As an Executive Search Consultant, I specialize in the recruitment of Producers, Senior Level Executives, and Producer Teams for the retail brokerage industry. Over the years, I have had the chance to help dozens of Producers and many Producer teams make the transition to a new brokerage. If this is your first move, it can be daunting. This guide will help you navigate the process and ensure that you are able to provide all information to your clients without violating any employment agreements or non-compete agreements.
Bottom line, your employer’s asset is your employer’s property. You can use any form, electronic or paper, to defend yourself against your former employer. Your employment contract should include an indemnity from your new employer for any legal proceedings. This should be included in your employment contract when you negotiate your deal. In many cases, however, taking any property of your former employer can void your indemnification section. You can minimize the likelihood of litigation arising from your decision to jump ship if you follow these steps. However, this does not mean that you won’t face a lawsuit. Anyone can sue anyone. This guide is intended to be a “how-to” manual, and not a substitute for professional advice. For any questions about your legal situation, please consult an attorney.
SECTION ONEClient information
This is the most straightforward area when it comes time to make a move. This is the bad news. Brokers are known to violate this area when making moves. There is no reason for it. Every time I meet with a Broker, I warn them about the dangers associated with sending client information to their personal email address or spouse’s email account. A broker is usually in trouble if they think they can sneak in one email and get away with it. Today, most companies have an off-boarding process where employees leave the company and all outgoing emails for the past 30-60 days are reviewed to see if any confidential information was transferred. Files that are deemed to be proprietary are “red flagged.” Do not email files to your spouse, friends, or any other email accounts. This will land you in serious trouble. It doesn’t mean that it can’t be deleted from your computer. A good forensic IT department will be able to recover such files without any problems. It can’t even be deleted if it was sent via the internet. It can only be deleted from the computer it was sent from or the one it was received from. If it was sent through a server (which is likely), it will be possible to erase it from the computer that it came from and the one that it came from.
Client information should not be sent to the carrier or client. This is where you will find the solution to your problem. Your work product should be available to your clients. They own it and can share it with anyone they wish. Send the client an electronic copy of the file, including all loss runs, and send it to them. This information is required by many large shops in order to be transparent. This is a simple way to follow company guidelines and rules. This information can be shared with clients as part of their business disaster recovery plan. After you have BOR’ed your account with your new employer (we’ll talk about this in the next section), you will need to contact the client to ask if they would be willing to forward the information you sent. This is one method of getting the client’s file information. It may not be possible to send all files electronically to clients if your book of business contains hundreds of small accounts (between $2500 and $7,500). After you have BOR’d the account, contact the carrier to get all information. You don’t need to get any files from your employer. You will not need any documentation if you are able to provide excellent customer service. Do not take files, records or pencils! Don’t expose yourself to unnecessary liability! It is just not worth it.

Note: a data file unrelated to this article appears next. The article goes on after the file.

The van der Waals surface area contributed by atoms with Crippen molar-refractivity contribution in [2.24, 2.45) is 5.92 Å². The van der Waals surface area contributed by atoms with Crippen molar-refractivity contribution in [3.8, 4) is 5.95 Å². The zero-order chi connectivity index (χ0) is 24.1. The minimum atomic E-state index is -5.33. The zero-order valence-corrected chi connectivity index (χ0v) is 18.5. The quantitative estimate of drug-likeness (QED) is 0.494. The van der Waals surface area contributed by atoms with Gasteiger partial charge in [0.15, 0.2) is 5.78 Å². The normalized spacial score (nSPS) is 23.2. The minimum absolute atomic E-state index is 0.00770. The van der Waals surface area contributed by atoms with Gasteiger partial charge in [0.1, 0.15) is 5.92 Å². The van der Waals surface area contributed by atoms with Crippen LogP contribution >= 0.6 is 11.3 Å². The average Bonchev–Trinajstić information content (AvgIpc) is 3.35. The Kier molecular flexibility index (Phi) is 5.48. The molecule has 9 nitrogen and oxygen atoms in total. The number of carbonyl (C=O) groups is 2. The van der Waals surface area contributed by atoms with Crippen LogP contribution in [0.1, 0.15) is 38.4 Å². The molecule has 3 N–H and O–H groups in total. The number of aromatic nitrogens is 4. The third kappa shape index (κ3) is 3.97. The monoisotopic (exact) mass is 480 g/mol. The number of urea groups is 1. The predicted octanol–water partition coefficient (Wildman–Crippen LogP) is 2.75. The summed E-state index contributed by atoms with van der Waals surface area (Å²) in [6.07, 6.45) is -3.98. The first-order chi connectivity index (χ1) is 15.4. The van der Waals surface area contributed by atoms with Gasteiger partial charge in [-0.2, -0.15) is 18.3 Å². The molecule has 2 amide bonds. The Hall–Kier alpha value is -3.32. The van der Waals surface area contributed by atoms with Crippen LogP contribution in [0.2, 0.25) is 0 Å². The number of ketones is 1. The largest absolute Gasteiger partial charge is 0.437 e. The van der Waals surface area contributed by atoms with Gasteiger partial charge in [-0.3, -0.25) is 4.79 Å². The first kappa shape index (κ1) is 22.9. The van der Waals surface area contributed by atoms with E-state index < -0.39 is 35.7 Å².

The insurance brokerage business is relationship-based, let’s face it. Your clients will tell you if they’ve been with you for a while that “Wherever you go, you go” or “Tell me what flag you’re using and I’ll follow.” Your clients are loyal to you because they trust and believe in you.
Manage their risks. Name of the firm is not the only reason clients choose a broker. Unless you recently purchased an account solely on price, your clients will likely value you.
This section will be formatted as a 30-day time continuum. This section will be built on the premise that clients and you will start having conversations 30 days before.
You are leaving your current company. Your goal is to break down all accounts into three distinct categories. These are made up of: The bag! 2. Or 50/50, I believe so.
3. At renewal, you will have to compete again for the business. You will need to have a conversation about your key accounts before you leave. It should be casual conversation with your key accounts over lunch, dinner or any other meeting with clients. You should say, “I’m looking at an opportunity and may be leaving my firm.” After you have indicated that you are leaving your current firm, don’t tell them. Listen to what they have to say. You can’t say “I want to follow you”. There will naturally be questions such as:
Client: Why do you want to leave?
Your Response: There have been changes in my firm, which has led to a change in culture. This will ultimately impact how we serve our clients. This is why I’m leaving the firm to find a firm that will support me in providing excellent customer service.
Client: Where are we going?
Your Response: My current employer still pays me. My current employer would not allow me to promote my new company while I am still employed by it.
Client: When will you be leaving?
Your Response: Although I am still deciding, it is likely that I will soon. When I arrive at my new company, I’ll ensure you have a copy the press release. Don’t forget my mobile phone number.
This conversation will give you an idea of where the client should be placed. They will either say “Wherever you go, I go” (Category 1 in the bag) or “Let’s me”.